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# What physical properties of a solution differ from those of its solutes and solvent?

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There are three physical properties of a solution that are different from it's solute and solvent:

1. Conductivity
1. Freezing point
1. Boiling point

$\textbf{1. Conductivity}$ is the measure that determines how easily can an electric current pass through a material.

Sodium chloride is bad at conducting electricity, but when it dissolves in water the sodium and chloride ion can move freely and then it will be able to conduct electric current.

$\textbf{2. Freezing point}$ is the temperature at which a liquid becomes a solid.

Ice forms when water molecules are able to arrange themselves in a honeycomb like structure. If we put magnesium chloride into water, it will dissolve creating magnesium and chloride ions. Those ions will interfere with the freezing process lowering the freezing point to $-15 \text{\textdegree} C$.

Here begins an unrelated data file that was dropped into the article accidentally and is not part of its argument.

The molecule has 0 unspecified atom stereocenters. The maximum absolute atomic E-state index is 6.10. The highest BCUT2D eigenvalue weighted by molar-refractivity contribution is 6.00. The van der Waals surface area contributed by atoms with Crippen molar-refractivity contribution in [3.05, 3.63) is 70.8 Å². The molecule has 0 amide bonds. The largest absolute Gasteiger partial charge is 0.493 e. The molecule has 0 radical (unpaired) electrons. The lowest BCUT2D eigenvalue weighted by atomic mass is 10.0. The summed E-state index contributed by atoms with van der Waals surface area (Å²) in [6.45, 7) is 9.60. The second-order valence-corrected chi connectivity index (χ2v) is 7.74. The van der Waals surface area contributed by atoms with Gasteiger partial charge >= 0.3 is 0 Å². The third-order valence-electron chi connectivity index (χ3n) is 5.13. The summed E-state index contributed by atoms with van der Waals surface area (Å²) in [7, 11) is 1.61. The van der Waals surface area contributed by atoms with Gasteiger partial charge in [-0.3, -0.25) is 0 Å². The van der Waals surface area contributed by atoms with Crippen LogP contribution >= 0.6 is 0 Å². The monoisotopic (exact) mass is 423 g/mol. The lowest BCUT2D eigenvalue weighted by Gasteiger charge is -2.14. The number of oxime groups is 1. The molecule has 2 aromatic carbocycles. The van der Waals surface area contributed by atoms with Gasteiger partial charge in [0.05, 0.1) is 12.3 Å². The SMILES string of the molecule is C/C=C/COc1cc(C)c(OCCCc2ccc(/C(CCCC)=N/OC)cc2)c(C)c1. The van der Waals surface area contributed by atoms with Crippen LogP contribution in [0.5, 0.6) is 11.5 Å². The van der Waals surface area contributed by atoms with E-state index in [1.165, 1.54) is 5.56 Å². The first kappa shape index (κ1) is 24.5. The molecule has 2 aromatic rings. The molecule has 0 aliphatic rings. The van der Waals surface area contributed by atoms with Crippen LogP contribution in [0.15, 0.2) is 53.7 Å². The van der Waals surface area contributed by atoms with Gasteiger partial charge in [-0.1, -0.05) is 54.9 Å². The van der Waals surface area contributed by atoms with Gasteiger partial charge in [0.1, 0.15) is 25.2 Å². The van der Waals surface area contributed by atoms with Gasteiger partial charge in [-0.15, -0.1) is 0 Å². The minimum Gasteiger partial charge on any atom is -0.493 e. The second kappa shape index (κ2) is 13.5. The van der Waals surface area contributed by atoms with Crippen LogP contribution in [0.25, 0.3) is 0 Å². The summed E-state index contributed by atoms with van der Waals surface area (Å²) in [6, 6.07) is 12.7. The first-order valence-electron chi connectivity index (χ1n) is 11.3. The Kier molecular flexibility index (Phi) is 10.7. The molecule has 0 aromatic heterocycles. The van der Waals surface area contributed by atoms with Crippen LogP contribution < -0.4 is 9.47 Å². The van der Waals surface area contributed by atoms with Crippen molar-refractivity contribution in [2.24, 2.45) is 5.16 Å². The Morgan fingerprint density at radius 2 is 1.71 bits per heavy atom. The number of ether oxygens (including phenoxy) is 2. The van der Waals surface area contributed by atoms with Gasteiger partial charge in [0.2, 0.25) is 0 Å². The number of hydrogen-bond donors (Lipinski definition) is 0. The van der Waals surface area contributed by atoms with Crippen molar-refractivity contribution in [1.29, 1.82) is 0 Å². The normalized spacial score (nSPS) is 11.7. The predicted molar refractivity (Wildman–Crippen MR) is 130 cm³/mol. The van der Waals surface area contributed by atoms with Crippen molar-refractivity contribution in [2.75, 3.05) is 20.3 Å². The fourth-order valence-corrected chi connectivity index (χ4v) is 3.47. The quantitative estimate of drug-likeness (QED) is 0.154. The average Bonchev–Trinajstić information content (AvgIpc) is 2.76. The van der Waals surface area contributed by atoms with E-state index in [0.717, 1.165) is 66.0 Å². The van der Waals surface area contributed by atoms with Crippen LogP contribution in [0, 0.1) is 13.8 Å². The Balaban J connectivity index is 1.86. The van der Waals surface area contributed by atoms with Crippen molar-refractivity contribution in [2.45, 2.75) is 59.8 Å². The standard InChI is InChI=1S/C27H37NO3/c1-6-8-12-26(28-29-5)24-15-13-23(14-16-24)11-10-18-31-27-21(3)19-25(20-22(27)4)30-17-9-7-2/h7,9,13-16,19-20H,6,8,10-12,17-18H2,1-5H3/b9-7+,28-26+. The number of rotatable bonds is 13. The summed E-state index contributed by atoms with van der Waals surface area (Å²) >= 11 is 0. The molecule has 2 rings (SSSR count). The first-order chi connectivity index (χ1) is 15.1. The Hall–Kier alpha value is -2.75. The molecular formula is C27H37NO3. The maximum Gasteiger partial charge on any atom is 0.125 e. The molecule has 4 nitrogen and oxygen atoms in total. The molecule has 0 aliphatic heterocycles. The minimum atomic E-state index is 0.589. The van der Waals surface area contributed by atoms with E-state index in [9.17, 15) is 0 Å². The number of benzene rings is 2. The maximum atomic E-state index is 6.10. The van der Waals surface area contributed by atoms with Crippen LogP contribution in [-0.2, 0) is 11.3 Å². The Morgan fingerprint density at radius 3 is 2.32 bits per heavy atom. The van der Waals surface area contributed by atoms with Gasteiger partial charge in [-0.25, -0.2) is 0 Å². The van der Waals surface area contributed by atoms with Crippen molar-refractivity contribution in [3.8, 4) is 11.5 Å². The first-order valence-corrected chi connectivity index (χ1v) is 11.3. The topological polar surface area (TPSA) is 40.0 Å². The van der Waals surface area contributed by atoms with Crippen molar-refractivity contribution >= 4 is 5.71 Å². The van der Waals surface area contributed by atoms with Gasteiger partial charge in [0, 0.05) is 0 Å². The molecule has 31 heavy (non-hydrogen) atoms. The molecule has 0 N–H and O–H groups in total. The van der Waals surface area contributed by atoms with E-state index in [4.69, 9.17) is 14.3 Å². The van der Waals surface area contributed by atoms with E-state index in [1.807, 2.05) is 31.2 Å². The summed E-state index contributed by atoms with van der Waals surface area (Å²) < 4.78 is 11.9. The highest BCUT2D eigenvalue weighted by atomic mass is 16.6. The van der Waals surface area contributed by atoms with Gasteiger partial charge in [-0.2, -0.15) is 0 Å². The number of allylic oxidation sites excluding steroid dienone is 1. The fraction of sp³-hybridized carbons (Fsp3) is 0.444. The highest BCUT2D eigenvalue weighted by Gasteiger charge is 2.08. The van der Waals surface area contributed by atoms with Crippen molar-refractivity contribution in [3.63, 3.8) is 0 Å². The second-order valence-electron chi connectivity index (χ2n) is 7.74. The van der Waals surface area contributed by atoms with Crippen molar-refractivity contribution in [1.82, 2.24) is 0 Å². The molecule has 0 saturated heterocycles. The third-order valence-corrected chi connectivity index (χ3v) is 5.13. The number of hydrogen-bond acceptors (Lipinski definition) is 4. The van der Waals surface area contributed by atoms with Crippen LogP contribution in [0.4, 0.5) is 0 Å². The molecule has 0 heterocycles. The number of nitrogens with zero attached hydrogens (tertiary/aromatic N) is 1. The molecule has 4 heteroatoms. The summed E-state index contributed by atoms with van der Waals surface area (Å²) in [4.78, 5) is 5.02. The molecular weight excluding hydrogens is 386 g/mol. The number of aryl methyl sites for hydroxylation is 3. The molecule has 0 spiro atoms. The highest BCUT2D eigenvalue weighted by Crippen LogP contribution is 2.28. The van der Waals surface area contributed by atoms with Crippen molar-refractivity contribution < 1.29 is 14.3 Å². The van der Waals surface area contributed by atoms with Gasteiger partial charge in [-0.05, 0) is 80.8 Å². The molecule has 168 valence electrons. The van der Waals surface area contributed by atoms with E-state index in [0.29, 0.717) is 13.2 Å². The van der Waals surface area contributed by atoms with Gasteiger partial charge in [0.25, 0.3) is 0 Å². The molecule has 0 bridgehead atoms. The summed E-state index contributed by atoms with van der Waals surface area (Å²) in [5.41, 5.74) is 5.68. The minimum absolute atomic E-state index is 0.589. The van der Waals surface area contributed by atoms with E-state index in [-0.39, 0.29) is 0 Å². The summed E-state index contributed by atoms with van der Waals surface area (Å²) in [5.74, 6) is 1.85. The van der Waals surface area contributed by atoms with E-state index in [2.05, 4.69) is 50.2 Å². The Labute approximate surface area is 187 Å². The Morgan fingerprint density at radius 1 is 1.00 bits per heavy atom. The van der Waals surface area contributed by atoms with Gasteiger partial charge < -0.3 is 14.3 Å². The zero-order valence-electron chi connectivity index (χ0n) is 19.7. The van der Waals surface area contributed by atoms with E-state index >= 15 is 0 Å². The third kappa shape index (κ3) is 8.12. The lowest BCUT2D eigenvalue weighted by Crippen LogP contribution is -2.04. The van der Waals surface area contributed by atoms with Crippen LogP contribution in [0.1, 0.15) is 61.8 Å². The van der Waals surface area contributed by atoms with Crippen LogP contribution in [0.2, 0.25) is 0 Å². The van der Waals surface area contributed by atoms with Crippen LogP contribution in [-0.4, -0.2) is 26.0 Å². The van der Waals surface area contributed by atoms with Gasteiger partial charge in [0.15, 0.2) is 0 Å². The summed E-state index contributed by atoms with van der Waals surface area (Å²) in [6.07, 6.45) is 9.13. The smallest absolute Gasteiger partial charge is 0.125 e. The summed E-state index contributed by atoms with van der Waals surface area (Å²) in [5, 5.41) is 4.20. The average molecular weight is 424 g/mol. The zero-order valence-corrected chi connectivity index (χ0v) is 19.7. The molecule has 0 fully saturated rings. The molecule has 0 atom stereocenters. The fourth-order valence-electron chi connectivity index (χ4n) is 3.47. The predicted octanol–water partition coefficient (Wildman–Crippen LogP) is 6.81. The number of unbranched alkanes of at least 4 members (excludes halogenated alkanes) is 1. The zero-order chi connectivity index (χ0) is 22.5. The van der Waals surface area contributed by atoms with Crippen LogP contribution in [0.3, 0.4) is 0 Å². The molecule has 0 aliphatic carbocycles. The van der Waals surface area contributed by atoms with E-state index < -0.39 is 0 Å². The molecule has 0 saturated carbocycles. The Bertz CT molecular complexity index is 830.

$\textbf{3. Boiling point}$ is the temperature at which a liquid becomes a gas.

Water boils at $100 \text{\textdegree} C$, by adding certain substances, for example ethylene glycol ($C_{2}H_{6}O_{2}$), we are able to raise the boiling point. This solution is most commonly used in car radiators which prevents the engine from overheating.

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